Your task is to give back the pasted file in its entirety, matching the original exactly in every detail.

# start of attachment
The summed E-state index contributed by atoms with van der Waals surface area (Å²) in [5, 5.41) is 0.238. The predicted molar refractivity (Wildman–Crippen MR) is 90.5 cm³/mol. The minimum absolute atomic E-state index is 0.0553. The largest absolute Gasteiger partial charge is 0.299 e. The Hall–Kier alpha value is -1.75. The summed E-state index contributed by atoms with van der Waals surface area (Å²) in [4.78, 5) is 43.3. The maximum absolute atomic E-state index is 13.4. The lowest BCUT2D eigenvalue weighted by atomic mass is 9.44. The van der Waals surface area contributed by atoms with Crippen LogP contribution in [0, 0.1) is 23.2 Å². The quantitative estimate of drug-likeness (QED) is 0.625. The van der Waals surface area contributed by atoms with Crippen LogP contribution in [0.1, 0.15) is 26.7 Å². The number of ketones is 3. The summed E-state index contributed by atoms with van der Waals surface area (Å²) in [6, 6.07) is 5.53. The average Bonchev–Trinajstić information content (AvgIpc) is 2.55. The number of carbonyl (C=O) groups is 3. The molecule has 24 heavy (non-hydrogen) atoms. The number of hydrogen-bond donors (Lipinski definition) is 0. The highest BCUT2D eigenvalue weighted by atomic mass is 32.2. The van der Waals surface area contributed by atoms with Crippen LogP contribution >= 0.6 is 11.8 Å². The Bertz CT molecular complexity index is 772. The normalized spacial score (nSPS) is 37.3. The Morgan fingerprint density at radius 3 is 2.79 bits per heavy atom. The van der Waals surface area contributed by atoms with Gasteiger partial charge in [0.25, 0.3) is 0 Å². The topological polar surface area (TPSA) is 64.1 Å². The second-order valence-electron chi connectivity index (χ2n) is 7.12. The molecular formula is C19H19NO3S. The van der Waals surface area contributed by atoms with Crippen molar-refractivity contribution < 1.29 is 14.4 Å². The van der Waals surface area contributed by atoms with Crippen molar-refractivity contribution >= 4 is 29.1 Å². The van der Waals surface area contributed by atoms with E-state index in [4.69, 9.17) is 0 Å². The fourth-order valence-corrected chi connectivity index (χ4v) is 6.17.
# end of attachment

The summed E-state index contributed by atoms with van der Waals surface area (Å²) in [5, 5.41) is 0.238. The predicted molar refractivity (Wildman–Crippen MR) is 90.5 cm³/mol. The minimum absolute atomic E-state index is 0.0553. The largest absolute Gasteiger partial charge is 0.299 e. The Hall–Kier alpha value is -1.75. The summed E-state index contributed by atoms with van der Waals surface area (Å²) in [4.78, 5) is 43.3. The maximum absolute atomic E-state index is 13.4. The lowest BCUT2D eigenvalue weighted by atomic mass is 9.44. The van der Waals surface area contributed by atoms with Crippen LogP contribution in [0, 0.1) is 23.2 Å². The quantitative estimate of drug-likeness (QED) is 0.625. The van der Waals surface area contributed by atoms with Crippen LogP contribution in [0.1, 0.15) is 26.7 Å². The number of ketones is 3. The summed E-state index contributed by atoms with van der Waals surface area (Å²) in [6, 6.07) is 5.53. The average Bonchev–Trinajstić information content (AvgIpc) is 2.55. The number of carbonyl (C=O) groups is 3. The molecule has 24 heavy (non-hydrogen) atoms. The number of hydrogen-bond donors (Lipinski definition) is 0. The highest BCUT2D eigenvalue weighted by atomic mass is 32.2. The van der Waals surface area contributed by atoms with Crippen LogP contribution >= 0.6 is 11.8 Å². The Bertz CT molecular complexity index is 772. The normalized spacial score (nSPS) is 37.3. The Morgan fingerprint density at radius 3 is 2.79 bits per heavy atom. The van der Waals surface area contributed by atoms with Gasteiger partial charge in [0.25, 0.3) is 0 Å². The topological polar surface area (TPSA) is 64.1 Å². The second-order valence-electron chi connectivity index (χ2n) is 7.12. The molecular formula is C19H19NO3S. The van der Waals surface area contributed by atoms with Crippen molar-refractivity contribution < 1.29 is 14.4 Å². The van der Waals surface area contributed by atoms with Crippen molar-refractivity contribution >= 4 is 29.1 Å². The van der Waals surface area contributed by atoms with E-state index in [4.69, 9.17) is 0 Å². The fourth-order valence-corrected chi connectivity index (χ4v) is 6.17.